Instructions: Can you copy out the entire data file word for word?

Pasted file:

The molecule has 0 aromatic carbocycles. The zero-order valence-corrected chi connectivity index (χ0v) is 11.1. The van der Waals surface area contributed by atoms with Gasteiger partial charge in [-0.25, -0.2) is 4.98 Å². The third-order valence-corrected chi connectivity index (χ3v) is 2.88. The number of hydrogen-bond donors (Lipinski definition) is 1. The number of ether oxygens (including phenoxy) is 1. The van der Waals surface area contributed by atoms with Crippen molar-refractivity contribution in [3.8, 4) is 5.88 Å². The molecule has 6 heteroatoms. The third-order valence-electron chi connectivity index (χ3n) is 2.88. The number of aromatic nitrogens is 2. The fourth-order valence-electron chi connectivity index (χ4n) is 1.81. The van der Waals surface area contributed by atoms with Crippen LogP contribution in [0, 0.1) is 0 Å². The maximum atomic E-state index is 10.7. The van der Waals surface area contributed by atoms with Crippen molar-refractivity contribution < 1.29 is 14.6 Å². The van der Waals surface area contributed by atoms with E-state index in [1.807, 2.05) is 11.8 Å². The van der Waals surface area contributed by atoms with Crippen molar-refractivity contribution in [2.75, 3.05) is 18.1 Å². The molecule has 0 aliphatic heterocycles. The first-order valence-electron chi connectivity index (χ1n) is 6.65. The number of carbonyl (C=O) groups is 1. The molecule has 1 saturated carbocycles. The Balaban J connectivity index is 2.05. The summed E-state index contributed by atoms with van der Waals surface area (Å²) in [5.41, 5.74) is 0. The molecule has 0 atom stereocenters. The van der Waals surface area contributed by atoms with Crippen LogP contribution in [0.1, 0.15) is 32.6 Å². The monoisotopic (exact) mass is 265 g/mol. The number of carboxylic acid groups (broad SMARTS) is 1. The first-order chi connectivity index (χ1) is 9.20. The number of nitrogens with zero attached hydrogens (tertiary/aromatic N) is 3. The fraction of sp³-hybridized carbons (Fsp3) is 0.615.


The molecule has 0 aromatic carbocycles. The zero-order valence-corrected chi connectivity index (χ0v) is 11.1. The van der Waals surface area contributed by atoms with Gasteiger partial charge in [-0.25, -0.2) is 4.98 Å². The third-order valence-corrected chi connectivity index (χ3v) is 2.88. The number of hydrogen-bond donors (Lipinski definition) is 1. The number of ether oxygens (including phenoxy) is 1. The van der Waals surface area contributed by atoms with Crippen molar-refractivity contribution in [3.8, 4) is 5.88 Å². The molecule has 6 heteroatoms. The third-order valence-electron chi connectivity index (χ3n) is 2.88. The number of aromatic nitrogens is 2. The fourth-order valence-electron chi connectivity index (χ4n) is 1.81. The van der Waals surface area contributed by atoms with Crippen LogP contribution in [0, 0.1) is 0 Å². The maximum atomic E-state index is 10.7. The van der Waals surface area contributed by atoms with Crippen molar-refractivity contribution < 1.29 is 14.6 Å². The van der Waals surface area contributed by atoms with E-state index in [1.807, 2.05) is 11.8 Å². The van der Waals surface area contributed by atoms with Crippen molar-refractivity contribution in [2.75, 3.05) is 18.1 Å². The molecule has 0 aliphatic heterocycles. The first-order valence-electron chi connectivity index (χ1n) is 6.65. The number of carbonyl (C=O) groups is 1. The molecule has 1 saturated carbocycles. The Balaban J connectivity index is 2.05. The summed E-state index contributed by atoms with van der Waals surface area (Å²) in [5.41, 5.74) is 0. The molecule has 0 atom stereocenters. The van der Waals surface area contributed by atoms with Crippen LogP contribution in [0.1, 0.15) is 32.6 Å². The monoisotopic (exact) mass is 265 g/mol. The number of carboxylic acid groups (broad SMARTS) is 1. The first-order chi connectivity index (χ1) is 9.20. The number of nitrogens with zero attached hydrogens (tertiary/aromatic N) is 3. The fraction of sp³-hybridized carbons (Fsp3) is 0.615.